## How many triangles can be constructed with side lengths of 9.6 cm, 11.6 cm, and 21.2 cm? 0 1 more than o

Question

How many triangles can be constructed with side lengths of 9.6 cm, 11.6 cm, and 21.2 cm?

0

1

more than one

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1 year 2021-08-29T21:01:30+00:00 1 Answers 5 views 0

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Explanation:

Adding up the two smaller sides gets us 9.6+11.6 = 21.2, but this result is not larger than the third side of 21.2

For a triangle to be possible, we need to be able to add any two sides and have the sum be larger than the third remaining side. This is the triangle inequality theorem.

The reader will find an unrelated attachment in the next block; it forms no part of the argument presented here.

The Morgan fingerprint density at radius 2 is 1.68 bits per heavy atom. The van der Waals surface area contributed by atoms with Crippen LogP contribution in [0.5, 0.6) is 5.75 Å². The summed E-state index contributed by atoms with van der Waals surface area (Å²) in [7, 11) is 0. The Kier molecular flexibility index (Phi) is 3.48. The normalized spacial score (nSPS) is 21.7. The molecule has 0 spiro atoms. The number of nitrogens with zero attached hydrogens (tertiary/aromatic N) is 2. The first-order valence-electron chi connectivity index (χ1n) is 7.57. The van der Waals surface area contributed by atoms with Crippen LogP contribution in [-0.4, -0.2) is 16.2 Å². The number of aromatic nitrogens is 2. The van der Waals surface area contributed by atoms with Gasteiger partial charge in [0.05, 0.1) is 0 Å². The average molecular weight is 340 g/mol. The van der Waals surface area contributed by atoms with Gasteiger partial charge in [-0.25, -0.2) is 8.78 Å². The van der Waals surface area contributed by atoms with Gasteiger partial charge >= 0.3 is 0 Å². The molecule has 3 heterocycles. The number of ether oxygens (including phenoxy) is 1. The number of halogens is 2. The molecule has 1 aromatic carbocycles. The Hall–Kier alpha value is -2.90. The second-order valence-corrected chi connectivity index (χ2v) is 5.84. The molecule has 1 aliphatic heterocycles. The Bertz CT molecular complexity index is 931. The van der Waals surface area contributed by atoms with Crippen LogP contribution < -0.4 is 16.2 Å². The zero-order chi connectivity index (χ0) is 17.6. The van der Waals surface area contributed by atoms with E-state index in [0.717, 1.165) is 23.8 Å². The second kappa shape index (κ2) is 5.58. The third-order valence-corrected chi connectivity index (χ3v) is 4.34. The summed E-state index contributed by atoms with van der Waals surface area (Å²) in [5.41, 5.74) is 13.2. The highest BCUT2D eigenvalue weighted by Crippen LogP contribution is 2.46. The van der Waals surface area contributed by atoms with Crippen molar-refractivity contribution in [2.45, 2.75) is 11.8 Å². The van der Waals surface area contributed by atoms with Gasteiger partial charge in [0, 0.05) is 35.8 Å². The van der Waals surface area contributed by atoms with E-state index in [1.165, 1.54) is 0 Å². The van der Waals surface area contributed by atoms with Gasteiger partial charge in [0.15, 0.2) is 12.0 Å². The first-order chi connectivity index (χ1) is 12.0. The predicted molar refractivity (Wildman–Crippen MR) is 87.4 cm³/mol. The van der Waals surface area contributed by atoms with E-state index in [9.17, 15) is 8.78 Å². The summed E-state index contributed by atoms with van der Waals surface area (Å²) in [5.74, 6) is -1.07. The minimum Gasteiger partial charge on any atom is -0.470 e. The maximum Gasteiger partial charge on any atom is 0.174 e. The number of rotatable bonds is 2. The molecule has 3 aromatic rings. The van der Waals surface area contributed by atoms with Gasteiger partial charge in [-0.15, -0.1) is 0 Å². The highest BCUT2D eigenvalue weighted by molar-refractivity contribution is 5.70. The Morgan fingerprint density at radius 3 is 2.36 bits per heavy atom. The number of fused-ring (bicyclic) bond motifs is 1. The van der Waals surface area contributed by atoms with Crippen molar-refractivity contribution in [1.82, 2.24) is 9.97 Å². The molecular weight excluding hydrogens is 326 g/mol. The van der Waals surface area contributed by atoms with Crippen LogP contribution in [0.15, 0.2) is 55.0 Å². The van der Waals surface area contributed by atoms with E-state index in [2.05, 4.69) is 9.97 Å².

I recommend you cutting out slips of paper with these side lengths and trying it out yourself. You’ll find that a triangle cannot be formed. The 9.6 cm and the 11.6 cm sides will combine to form a straight line that is 21.2 cm, but a triangle won’t form.

As another example of a triangle that can’t be formed is a triangle with sides of 3 cm, 5 cm, and 8 cm. The 3 and 5 cm sides add to 3+5 = 8 cm, but this does not exceed the third side. The best we can do is form a straight line but that’s not a triangle.

In short, zero triangles can be formed with the given side lengths of 9.6 cm, 11.6 cm, and 21.2 cm